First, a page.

Beth you can look at divorce as a failure and many do or you can look at from the angle it is giving you a new start. We so want that support and love we have supposed to have without conditions After all it is in our vows. If you are not receiving but giving it is one sided and you are left out. You will find things new and challenging scary daunting with a lot of tears but the tears turn into other things. You have your daughter you will be her example. Things will be alright… Love Alli XX

    • Beth L. Gainer had this to say about that:


      Thank you for your support! For a long time, I viewed divorce as a failure, but it is more complex than that. Marriage is supposed to be a partnership, but if only one partner is stepping to the plate, it’s not really a sound marriage. I appreciate your insight and am glad that I will be my daughter’s example!

  2. Renn had this to say about that:

    Beth, I love the happy ending! Great writing. I want to read more!

    • Beth L. Gainer had this to say about that:

      Thank you, Renn! Yes, happy endings are really nice; of course, I feel my life is just beginning. :)

  3. had this to say about that:

    I love how your creativity was reborn after being stifled for too long. Like, like, like this post!

    • Beth L. Gainer had this to say about that:


      Thank you! After the separation, it was amazing how my creativity was fell into place piece by piece. I’m so glad you like this post.

  4. Nancy's Point had this to say about that:

    Thanks for following up with part two for us. I’m sorry for all the heartache you went through, but you are as they say, still standing! Mostly, I’m thrilled you are happy now, my friend. And what a precious photo! xoxo

    • Beth L. Gainer had this to say about that:


      Yes, it was a harrowing time, but like you say, I’m still standing and I’m happy. Thank you, my friend, for your support.

  5. Jane had this to say about that:

    Wow Beth, what a metamorphosis! Ari is beautiful, and she smiles just like you. Your embrace of all that is good in life is inspiring. Thanks for the fabulous update.

    • Beth L. Gainer had this to say about that:


      Metamorphosis is the right word. Thank you for your kind words about Ari. She is a delight, and I’m so glad that she is part of my life. She is my life.

  6. Heidi Bright Parales had this to say about that:

    Beth, how wonderful you are living your life now and are no longer under someone else’s thumb. This, in itself, is deeply healing. Congratulations, including for the courage to adopt!

    • Beth L. Gainer had this to say about that:


      It’s amazing how far I’ve come. My aunt once remarked to me: “Since you got your divorce, you have done a 360 degree turn in your life.” And I have healed. Thank you for your congratulations. :)

  7. Facing Cancer Together had this to say about that:

    I’m so glad to read the second half of this story. Wow, it’s just incredible how much things changed for you. Beth, I’m happy for you, and for your daughter who has a wonderful mom. Thank you for sharing your story with us. :) ~Catherine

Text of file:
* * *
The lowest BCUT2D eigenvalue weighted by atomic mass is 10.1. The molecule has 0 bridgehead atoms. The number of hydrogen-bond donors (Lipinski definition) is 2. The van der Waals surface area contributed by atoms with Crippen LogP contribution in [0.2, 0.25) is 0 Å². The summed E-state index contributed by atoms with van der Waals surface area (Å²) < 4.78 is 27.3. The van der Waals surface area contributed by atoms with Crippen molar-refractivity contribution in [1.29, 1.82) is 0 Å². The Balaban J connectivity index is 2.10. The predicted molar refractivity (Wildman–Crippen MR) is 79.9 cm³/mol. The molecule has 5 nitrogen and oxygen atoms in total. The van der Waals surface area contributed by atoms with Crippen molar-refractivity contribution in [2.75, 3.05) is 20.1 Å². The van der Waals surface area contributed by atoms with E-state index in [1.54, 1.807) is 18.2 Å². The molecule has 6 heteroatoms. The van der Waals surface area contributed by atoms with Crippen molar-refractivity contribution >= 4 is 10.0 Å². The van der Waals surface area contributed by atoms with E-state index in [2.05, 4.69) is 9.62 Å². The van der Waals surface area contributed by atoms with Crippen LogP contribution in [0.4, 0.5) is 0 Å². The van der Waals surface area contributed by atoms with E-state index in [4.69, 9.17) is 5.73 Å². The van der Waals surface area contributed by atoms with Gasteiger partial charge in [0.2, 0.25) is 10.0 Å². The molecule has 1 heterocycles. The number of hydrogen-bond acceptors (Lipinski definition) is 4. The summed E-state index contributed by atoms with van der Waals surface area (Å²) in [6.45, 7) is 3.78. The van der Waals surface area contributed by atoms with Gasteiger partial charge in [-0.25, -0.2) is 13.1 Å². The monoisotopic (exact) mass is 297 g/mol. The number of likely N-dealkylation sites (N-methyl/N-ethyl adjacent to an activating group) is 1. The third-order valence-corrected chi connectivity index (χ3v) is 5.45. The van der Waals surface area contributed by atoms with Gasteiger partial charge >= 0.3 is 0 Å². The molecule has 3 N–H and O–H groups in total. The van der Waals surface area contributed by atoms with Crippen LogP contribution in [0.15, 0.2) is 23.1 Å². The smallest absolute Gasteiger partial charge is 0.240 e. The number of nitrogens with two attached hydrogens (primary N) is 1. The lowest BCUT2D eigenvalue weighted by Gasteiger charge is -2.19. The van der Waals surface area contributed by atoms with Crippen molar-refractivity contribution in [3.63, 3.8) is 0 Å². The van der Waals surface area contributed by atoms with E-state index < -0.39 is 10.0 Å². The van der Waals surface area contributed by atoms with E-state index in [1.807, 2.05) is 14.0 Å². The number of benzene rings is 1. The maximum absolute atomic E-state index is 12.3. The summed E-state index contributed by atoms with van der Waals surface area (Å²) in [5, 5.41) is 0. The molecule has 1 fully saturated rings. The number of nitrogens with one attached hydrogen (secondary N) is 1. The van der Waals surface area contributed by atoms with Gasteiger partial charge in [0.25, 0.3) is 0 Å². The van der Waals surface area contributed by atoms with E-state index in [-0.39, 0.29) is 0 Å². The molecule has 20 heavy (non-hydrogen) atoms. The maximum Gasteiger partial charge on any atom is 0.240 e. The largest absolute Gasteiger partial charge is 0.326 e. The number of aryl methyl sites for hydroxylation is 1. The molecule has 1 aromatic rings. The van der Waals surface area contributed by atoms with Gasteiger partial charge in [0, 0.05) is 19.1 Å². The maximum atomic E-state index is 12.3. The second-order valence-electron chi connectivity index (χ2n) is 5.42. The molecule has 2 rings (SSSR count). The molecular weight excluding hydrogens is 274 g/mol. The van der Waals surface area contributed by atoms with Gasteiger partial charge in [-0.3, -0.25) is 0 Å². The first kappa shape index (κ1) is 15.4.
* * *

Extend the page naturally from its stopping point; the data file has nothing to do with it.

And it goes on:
• Beth L. Gainer had this to say about that:


      Thank you for reading my story and your compliment on my being a mom. This means a lot to me. I was happy to write Part II of this story, as proof there are happy endings, and now, happy beginnings.

  8. Susan Zager had this to say about that:

    Beth what a beautiful story about adopting your gorgeous daughter. It’s hard to know when you were going through so much change and huge stress (breast cancer, divorce, and moving)…that there were incredible things that were going to happen. Thank you for sharing such a special part of your life. It’s amazing what we go through and so incredible how wonderful it is that you can be yourself. You must be so proud and it’s great to see how much you realized how fantastic your life is even though you have been through so much. Our lives have so many ups and downs, but it’s so important to treasure the glorious moments. xoxo – Susan

    • Beth L. Gainer had this to say about that:

      Thank you for your comment, Susan. Yes, life certainly has its ups and downs, and when things were really rough for me, I couldn’t see how good things would get.

  9. Idelle Davidson had this to say about that:

    Wow, Beth, I am now just catching up with your blog and I am stunned at all you’ve gone through. What strikes me is how intelligent, clear headed and understanding you were about your need to get out of what obviously was a very unhealthy — and one sided — relationship. I so admire your strength and positive energy and I’m so glad you are making a more fulfilling life for yourself and your daughter.

    Hugs to you!


    • Beth L. Gainer had this to say about that:

      Idelle, thank you so much! It took a long time to realize how unhealthy that marriage really was, but once diagnosed with cancer, we really have our eyes open to the stark realities. Life was definitely too short to waste it in an unhappy marriage.

      My life with my daughter is very fulfilling, and I’m lucky.

  10. Tracey had this to say about that: